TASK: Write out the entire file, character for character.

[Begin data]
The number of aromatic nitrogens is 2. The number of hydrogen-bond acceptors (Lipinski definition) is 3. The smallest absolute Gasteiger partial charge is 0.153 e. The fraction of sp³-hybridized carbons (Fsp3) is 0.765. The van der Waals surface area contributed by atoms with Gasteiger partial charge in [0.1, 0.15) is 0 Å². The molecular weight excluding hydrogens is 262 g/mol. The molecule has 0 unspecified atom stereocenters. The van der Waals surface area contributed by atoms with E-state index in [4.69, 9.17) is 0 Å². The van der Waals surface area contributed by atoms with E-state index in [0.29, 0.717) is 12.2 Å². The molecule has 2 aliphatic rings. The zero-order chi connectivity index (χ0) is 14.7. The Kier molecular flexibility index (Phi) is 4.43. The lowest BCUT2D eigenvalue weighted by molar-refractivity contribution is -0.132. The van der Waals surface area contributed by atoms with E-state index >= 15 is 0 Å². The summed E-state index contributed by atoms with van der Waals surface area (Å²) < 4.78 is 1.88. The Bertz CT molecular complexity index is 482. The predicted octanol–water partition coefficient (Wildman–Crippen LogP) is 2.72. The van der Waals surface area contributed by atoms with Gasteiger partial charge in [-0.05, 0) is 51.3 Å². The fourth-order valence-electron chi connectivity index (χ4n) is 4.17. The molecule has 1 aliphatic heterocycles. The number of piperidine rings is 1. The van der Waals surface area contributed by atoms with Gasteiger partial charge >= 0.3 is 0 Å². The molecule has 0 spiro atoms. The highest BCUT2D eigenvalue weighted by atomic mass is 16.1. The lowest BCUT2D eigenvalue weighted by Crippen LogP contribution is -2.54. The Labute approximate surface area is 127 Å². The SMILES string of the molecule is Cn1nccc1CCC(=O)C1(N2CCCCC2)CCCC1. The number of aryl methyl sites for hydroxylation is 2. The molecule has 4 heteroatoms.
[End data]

The number of aromatic nitrogens is 2. The number of hydrogen-bond acceptors (Lipinski definition) is 3. The smallest absolute Gasteiger partial charge is 0.153 e. The fraction of sp³-hybridized carbons (Fsp3) is 0.765. The van der Waals surface area contributed by atoms with Gasteiger partial charge in [0.1, 0.15) is 0 Å². The molecular weight excluding hydrogens is 262 g/mol. The molecule has 0 unspecified atom stereocenters. The van der Waals surface area contributed by atoms with E-state index in [4.69, 9.17) is 0 Å². The van der Waals surface area contributed by atoms with E-state index in [0.29, 0.717) is 12.2 Å². The molecule has 2 aliphatic rings. The zero-order chi connectivity index (χ0) is 14.7. The Kier molecular flexibility index (Phi) is 4.43. The lowest BCUT2D eigenvalue weighted by molar-refractivity contribution is -0.132. The van der Waals surface area contributed by atoms with E-state index >= 15 is 0 Å². The summed E-state index contributed by atoms with van der Waals surface area (Å²) < 4.78 is 1.88. The Bertz CT molecular complexity index is 482. The predicted octanol–water partition coefficient (Wildman–Crippen LogP) is 2.72. The van der Waals surface area contributed by atoms with Gasteiger partial charge in [-0.05, 0) is 51.3 Å². The fourth-order valence-electron chi connectivity index (χ4n) is 4.17. The molecule has 1 aliphatic heterocycles. The number of piperidine rings is 1. The van der Waals surface area contributed by atoms with Gasteiger partial charge >= 0.3 is 0 Å². The molecule has 0 spiro atoms. The highest BCUT2D eigenvalue weighted by atomic mass is 16.1. The lowest BCUT2D eigenvalue weighted by Crippen LogP contribution is -2.54. The Labute approximate surface area is 127 Å². The SMILES string of the molecule is Cn1nccc1CCC(=O)C1(N2CCCCC2)CCCC1. The number of aryl methyl sites for hydroxylation is 2. The molecule has 4 heteroatoms.